Set against the decayed elegance of a house in London's Hampstead Heath, in No Man's Land two men face each other over a drink. Do they know each other, or is each performing an elaborate character of recognition? Their ambiguity--and the comedy--intensify with the arrival of two younger men, the one ostensibly a manservant, the other a male secretary. All four inhabit a no man's land between time present and time remembered, between reality and imagination--a territory which Pinter explores with his characteristic mixture of biting wit, aggression, and anarchic sexuality.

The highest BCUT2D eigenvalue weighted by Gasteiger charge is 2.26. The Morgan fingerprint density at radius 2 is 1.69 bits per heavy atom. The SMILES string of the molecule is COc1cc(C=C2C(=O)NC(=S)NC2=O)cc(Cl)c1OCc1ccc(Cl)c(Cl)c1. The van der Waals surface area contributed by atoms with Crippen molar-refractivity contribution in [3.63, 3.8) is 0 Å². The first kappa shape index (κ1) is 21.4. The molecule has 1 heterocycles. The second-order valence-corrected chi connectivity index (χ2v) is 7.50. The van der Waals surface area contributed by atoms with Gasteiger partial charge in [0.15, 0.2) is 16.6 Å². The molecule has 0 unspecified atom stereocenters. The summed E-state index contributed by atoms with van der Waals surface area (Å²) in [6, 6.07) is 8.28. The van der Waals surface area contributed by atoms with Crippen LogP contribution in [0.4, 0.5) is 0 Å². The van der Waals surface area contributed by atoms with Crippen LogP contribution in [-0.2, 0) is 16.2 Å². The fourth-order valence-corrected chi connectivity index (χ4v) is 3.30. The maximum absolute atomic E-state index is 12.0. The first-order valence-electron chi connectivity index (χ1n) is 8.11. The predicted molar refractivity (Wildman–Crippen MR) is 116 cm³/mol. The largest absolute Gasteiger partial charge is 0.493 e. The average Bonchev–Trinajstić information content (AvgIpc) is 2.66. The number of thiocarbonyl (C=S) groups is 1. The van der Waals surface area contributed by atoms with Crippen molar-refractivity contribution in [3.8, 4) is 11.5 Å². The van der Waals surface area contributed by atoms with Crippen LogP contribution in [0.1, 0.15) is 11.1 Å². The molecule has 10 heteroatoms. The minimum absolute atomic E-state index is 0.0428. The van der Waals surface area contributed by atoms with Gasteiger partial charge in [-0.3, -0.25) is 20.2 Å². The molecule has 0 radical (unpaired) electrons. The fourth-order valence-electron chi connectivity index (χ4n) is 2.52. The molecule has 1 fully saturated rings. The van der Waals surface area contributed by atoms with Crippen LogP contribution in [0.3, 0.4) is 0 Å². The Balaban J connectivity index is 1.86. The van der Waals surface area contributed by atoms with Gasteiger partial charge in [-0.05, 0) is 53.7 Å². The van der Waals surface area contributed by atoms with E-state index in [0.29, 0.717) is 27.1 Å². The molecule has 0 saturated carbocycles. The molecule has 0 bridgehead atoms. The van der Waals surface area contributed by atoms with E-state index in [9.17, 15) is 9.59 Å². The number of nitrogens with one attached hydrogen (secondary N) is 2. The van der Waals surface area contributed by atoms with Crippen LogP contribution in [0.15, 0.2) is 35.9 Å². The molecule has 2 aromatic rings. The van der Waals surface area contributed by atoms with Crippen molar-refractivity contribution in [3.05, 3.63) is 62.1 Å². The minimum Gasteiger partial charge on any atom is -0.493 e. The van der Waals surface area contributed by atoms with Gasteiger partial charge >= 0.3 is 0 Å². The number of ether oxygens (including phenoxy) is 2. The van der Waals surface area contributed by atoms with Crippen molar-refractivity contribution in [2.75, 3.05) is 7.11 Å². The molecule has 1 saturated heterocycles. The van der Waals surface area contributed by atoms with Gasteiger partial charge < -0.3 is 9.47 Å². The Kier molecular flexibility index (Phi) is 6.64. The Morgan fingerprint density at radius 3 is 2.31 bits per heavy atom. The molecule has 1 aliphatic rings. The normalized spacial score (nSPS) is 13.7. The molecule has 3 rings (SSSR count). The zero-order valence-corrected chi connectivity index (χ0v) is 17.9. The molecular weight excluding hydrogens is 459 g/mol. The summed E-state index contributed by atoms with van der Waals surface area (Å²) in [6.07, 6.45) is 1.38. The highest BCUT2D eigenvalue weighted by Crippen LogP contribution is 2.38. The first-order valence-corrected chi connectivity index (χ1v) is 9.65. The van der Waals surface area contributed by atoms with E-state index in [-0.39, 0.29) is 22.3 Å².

About the Author
Harold Pinter (1930-2008) is one of the twentieth century's most highly recognized dramatists. He was awarded the Nobel Prize in Literature, the David Cohen British Literature Prize for a lifetime's achievement in literature, and the Laurence Olivier Award for a lifetime's achievement in theatre, as well as many other honors. His best-known plays include The Birthday Party, The Caretaker, The Homecoming, No Man's Land, and Betrayal.